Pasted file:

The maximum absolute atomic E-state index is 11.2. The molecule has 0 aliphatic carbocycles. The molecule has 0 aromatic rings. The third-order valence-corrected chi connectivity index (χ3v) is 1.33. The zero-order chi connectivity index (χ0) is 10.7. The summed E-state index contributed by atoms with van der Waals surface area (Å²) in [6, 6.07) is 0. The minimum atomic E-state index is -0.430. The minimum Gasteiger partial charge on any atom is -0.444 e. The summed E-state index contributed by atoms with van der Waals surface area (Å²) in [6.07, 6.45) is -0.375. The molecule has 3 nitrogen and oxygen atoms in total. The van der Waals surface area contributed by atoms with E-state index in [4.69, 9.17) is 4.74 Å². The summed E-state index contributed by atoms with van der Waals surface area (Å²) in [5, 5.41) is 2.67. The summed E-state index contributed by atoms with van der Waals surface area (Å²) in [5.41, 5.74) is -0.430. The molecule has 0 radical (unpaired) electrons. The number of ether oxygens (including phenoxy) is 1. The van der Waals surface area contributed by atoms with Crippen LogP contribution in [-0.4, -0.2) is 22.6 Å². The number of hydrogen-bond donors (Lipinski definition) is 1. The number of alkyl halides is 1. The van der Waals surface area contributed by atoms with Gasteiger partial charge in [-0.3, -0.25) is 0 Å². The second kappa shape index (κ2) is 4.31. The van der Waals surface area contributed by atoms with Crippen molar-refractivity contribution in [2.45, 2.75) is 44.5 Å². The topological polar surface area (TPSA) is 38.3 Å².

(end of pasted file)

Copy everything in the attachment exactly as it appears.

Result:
The maximum absolute atomic E-state index is 11.2. The molecule has 0 aliphatic carbocycles. The molecule has 0 aromatic rings. The third-order valence-corrected chi connectivity index (χ3v) is 1.33. The zero-order chi connectivity index (χ0) is 10.7. The summed E-state index contributed by atoms with van der Waals surface area (Å²) in [6, 6.07) is 0. The minimum atomic E-state index is -0.430. The minimum Gasteiger partial charge on any atom is -0.444 e. The summed E-state index contributed by atoms with van der Waals surface area (Å²) in [6.07, 6.45) is -0.375. The molecule has 3 nitrogen and oxygen atoms in total. The van der Waals surface area contributed by atoms with E-state index in [4.69, 9.17) is 4.74 Å². The summed E-state index contributed by atoms with van der Waals surface area (Å²) in [5, 5.41) is 2.67. The summed E-state index contributed by atoms with van der Waals surface area (Å²) in [5.41, 5.74) is -0.430. The molecule has 0 radical (unpaired) electrons. The number of ether oxygens (including phenoxy) is 1. The van der Waals surface area contributed by atoms with Crippen LogP contribution in [-0.4, -0.2) is 22.6 Å². The number of hydrogen-bond donors (Lipinski definition) is 1. The number of alkyl halides is 1. The van der Waals surface area contributed by atoms with Gasteiger partial charge in [-0.3, -0.25) is 0 Å². The second kappa shape index (κ2) is 4.31. The van der Waals surface area contributed by atoms with Crippen molar-refractivity contribution in [2.45, 2.75) is 44.5 Å². The topological polar surface area (TPSA) is 38.3 Å².